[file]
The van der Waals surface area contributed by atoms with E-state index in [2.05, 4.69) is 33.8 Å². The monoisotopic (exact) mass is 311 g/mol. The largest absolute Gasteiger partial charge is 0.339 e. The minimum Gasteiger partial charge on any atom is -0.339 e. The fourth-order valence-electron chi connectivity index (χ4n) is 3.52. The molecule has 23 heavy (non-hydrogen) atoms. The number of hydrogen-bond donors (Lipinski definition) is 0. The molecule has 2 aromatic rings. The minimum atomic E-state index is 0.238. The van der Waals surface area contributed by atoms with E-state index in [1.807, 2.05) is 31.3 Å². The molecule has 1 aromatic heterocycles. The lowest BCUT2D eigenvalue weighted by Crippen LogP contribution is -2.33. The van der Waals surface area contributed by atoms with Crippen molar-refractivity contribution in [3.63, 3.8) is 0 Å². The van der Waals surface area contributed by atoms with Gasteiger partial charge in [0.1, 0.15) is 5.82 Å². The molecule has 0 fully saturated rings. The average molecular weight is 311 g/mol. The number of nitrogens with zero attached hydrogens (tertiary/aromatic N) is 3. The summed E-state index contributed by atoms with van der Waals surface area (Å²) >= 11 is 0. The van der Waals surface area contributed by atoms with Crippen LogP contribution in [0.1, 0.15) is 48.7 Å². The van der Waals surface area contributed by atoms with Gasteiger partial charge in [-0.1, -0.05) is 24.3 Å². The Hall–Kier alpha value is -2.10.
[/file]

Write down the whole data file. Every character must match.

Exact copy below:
The van der Waals surface area contributed by atoms with E-state index in [2.05, 4.69) is 33.8 Å². The monoisotopic (exact) mass is 311 g/mol. The largest absolute Gasteiger partial charge is 0.339 e. The minimum Gasteiger partial charge on any atom is -0.339 e. The fourth-order valence-electron chi connectivity index (χ4n) is 3.52. The molecule has 23 heavy (non-hydrogen) atoms. The number of hydrogen-bond donors (Lipinski definition) is 0. The molecule has 2 aromatic rings. The minimum atomic E-state index is 0.238. The van der Waals surface area contributed by atoms with E-state index in [1.807, 2.05) is 31.3 Å². The molecule has 1 aromatic heterocycles. The lowest BCUT2D eigenvalue weighted by Crippen LogP contribution is -2.33. The van der Waals surface area contributed by atoms with Crippen molar-refractivity contribution in [3.63, 3.8) is 0 Å². The van der Waals surface area contributed by atoms with Gasteiger partial charge in [0.1, 0.15) is 5.82 Å². The molecule has 0 fully saturated rings. The average molecular weight is 311 g/mol. The number of nitrogens with zero attached hydrogens (tertiary/aromatic N) is 3. The summed E-state index contributed by atoms with van der Waals surface area (Å²) >= 11 is 0. The van der Waals surface area contributed by atoms with Crippen LogP contribution in [0.1, 0.15) is 48.7 Å². The van der Waals surface area contributed by atoms with Gasteiger partial charge in [-0.1, -0.05) is 24.3 Å². The Hall–Kier alpha value is -2.10.